NBC says Leslie Jones can continue her popular Olympics commentaries — blames third party for takedowns

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Former “SNL” cast member Leslie Jones will be able to continue to offer her colorful commentary on the Olympics after NBC blamed a “third party” for flagging video clips she posted to social media.

Jones started her unofficial commentaries in 2016 and NBC even brought her to the 2018 Winter Olympics as a guest.

She picked up with the 2022 Winter Olympics but quickly ran into issues of her video clips being flagged and deleted. She posted a tweet Feb. 7, 2022, saying “they” block her videos and that she’s “tired of fighting them.”

Jones’ clips include NBC footage along with her own commentary in the background.

What’s particularly interesting is that Jones is a former family member of the NBC family. At one point overnight, reports surfaced that NBC had asked Jones to stop posting her commentaries.

NBC has responded, however, saying that the takedown requests and flags were the result of a “third party error” and did not come directly from NBC.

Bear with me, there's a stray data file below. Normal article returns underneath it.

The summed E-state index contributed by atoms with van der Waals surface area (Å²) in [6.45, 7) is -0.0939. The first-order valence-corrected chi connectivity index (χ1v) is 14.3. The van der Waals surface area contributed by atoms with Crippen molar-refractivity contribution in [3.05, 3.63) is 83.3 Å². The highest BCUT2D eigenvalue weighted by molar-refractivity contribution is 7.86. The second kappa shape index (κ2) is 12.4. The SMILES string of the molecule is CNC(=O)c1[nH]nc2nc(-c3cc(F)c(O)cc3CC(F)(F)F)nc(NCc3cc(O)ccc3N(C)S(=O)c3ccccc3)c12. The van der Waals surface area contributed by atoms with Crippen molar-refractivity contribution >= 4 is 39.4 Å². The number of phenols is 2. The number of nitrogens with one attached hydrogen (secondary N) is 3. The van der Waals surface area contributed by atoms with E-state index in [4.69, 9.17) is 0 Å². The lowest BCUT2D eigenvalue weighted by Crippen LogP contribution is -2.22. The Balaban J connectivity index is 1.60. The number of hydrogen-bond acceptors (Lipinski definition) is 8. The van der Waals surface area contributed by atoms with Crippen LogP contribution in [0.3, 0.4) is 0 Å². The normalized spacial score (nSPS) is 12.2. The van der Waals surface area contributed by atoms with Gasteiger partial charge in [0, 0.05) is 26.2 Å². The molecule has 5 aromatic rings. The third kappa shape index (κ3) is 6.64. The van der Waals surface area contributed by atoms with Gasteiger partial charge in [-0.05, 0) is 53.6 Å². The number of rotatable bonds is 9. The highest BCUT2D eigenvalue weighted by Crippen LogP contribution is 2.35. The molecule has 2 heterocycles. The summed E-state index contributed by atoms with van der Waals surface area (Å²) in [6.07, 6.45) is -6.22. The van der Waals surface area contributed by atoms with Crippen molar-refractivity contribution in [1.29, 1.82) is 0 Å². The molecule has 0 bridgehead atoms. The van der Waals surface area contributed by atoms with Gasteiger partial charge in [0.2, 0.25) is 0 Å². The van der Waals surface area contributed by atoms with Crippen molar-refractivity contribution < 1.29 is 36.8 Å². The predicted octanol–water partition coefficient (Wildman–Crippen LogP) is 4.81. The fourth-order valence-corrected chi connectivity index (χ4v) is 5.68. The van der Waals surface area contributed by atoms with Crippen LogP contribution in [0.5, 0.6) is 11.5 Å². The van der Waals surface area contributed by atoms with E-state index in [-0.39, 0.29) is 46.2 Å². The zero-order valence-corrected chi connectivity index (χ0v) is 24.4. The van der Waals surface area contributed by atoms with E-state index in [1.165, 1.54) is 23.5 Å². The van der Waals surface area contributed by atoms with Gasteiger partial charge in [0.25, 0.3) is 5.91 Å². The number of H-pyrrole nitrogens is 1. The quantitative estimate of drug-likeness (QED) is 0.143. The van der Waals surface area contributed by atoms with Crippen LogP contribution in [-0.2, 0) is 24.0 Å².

The International Olympic Committee and Olympic Broadcasting Services use a third party company to monitor, flag and remove copyrighted Olympic content that shows up on social media and video sharing sites.

Like other content owners, they also rely on “content matching” technology to find clips posted online and flag them for removal or review.

NBC is known to have some of the strictest rules governing video footage of the Olympics, mainly to help protest its $7.75 billion investment in the TV rights to the games.

Non-NBC stations and networks are prohibited from airing video highlights until after NBC completes its coverage of the previous day early the following morning.

While most sporting events sell broadcast rights on an exclusive basis, it’s common practice for other news and sports stations and networks to simply record the game as it happens and use the best clips on their own reports as needed, while crediting the source network.

Given that most of these outlets would be considered bona fide news outlets and only short clips are used after the game has been made available publicly to at least part of the country, it’s widely considered a clear case of “fair use” of copyright.

Even using Olympics clips would likely fall under fair use, but NBC and other rights holding broadcasters, along with the IOC and OBS have held on to the rule with what many consider heavy handed enforcement and legal threats.

Jones, while not necessarily fitting the definition of a news outlet, is still providing commentary while also modifying the original content, which likely would be considered fair use as well (at least outside the eyes of the IOC).

The results of events can’t exactly be kept secret, so non-RHB media outlets are fairly free to report those as they become available; another common way around the highlights restriction is to use archive footage or still photos.